The Care and Growth leadership model is at the very forefront of the modern understanding of leadership. Anyone who is serious about understanding leadership needs to take the time to become familiar with the principles of Care and Growth leadership and the principles of intent that are at the root of the Care and Growth Thematic.
I want to briefly take a moment to describe the origins of the Care and Growth leadership model; and Care and Growth thematic more generally.
Research in the South African Mining Industry
In 1982 Etsko Schuitema, the founder of Care and Growth, was employed by the Chamber of Mines Research Organisation. The research organisation that employed Etsko at the time was funded by the gold mining members of the South African Chamber of Mines. It was constituted by a number of laboratories that focused on research in support of the gold mining industry.
Most of these laboratories focused on technical research applicable to deep level mines such as ventilation, rock mechanics, explosive science and so on. However, the Chamber did have a laboratory that they used to refer to as the “Human Resources Laboratory”. The Human Resources Laboratory, or “HRL”, specifically focused on people issues in the industry. It was this laboratory that employed Etsko as a young Social Anthropologist. The Chamber employed Etsko specifically to explore what they referred to as “the human problem on mines”.
Research into conflict on South African mines.
The project that Etsko contributed to when he first joined the HRL focused on conflict. This work was primarily historical in character and was concerned with documenting conflict as it developed in the industry. Etsko and his HRL colleagues would go to mines that had experienced some conflict incident and would interview everyone associated with the incident. They would then send an incident report to the mine and charge the mine for it.
By 1984 the mining industry was becoming resistant to having to pay for this work. The industry was resistant precisely because the research was historical in character. Managers at the time did not want to be told about what conflicts had arisen in the industry; or how many people were killed in those incidents. They did not find this information particularly helpful.
Rather, managers on mines were far more interested in knowing if they could expect a conflict on their mine in the future. In other words, mine managers wanted a predictive tool that informed them of when conflict was imminent. Armed with this information, mine managers could then something proactive about conflict and hopefully prevent violence. These were, after all, highly charged and conflict ridden political times in South Africa.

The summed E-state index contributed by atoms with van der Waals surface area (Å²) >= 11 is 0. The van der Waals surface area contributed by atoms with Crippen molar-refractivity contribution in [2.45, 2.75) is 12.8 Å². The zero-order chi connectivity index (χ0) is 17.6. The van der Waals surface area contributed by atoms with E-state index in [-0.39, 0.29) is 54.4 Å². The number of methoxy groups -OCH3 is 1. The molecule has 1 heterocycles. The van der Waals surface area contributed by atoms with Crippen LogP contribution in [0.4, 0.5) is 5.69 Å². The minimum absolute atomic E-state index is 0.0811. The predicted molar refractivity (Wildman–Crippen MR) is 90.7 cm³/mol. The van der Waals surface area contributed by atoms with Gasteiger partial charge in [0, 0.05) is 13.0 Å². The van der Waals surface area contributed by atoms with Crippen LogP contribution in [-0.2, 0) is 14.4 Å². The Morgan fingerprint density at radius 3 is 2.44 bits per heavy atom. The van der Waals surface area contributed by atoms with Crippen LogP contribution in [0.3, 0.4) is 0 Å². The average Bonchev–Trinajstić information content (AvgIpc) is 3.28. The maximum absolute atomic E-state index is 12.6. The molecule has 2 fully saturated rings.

Designing an instrument that predicts conflict
It was to this end that the HRL asked Etsko to develop an instrument that would measure the climate of employee opinion on a mine. More specifically, the HRL wanted Etsko to design a dipstick that they could implement in mines where management suspected that there may be an conflict brewing. Etsko ran with the idea with an eye to developing an instrument that could suggest remedial measures to toxic industrial relations.
Ultimately, Etsko developed an instrument that looked at a range of factors. But, fundamentally, his instrument focused on the issue of trust in management. He assumed at the time that if employees trusted their managers, then the climate of employee opinion was basically healthy.
The Care and Growth Leadership Model and resolving conflict
By the end of 1987, Etsko and his colleagues had applied this instrument on a number of operations through the industry. Off the back of this, the research team had developed a number of key insights that accounted for employee commitment and engagement. The HRL then instructed Etsko to develop a remedial model.
Etsko harnessed the insights coming out of the research to develop what we now know as the Care & Growth Leadership Model. Care & Growth, as a remedial approach, was then successfully tested on a number of mines between 1988 and 1989. By the end of 1989, Etsko and his colleagues had conducted research on 37 shafts in the industry. This research involved just less than 10000 employees. This extensive research gave us the Care & Growth Model.
Taking the Care and Growth Leadership Model international
By this time Etsko had become convinced that the insights gained from this primary research were universally applicable. Etsko now had the unshakeable conviction that the insights that were used to help conflict ridden South African gold mines had a contribution to make to the rest of the world. On the back of this conviction, Etsko decided to take the leap of faith required to fly the ideas. So, he left the chamber of mines to apply the Care and Growth leadership model in other contexts. Since that time the Care and Growth leadership model has been applied in over 27 countries on 5 continents. It has transformed organisations that are as diverse as large mobile operators and small agribusiness operations.
In every instance we have vindicated the key insights that emerged in the original research at the chamber of mines. We are now more convinced than ever that we have the key to organisational success. More fundamentally, we believe that we have the key to understanding human success. Surprisingly, the key is located in your Intent!
If you want to exponentially expand your leadership understanding, I would recommend that you read Leadership: The Care and Growth Model
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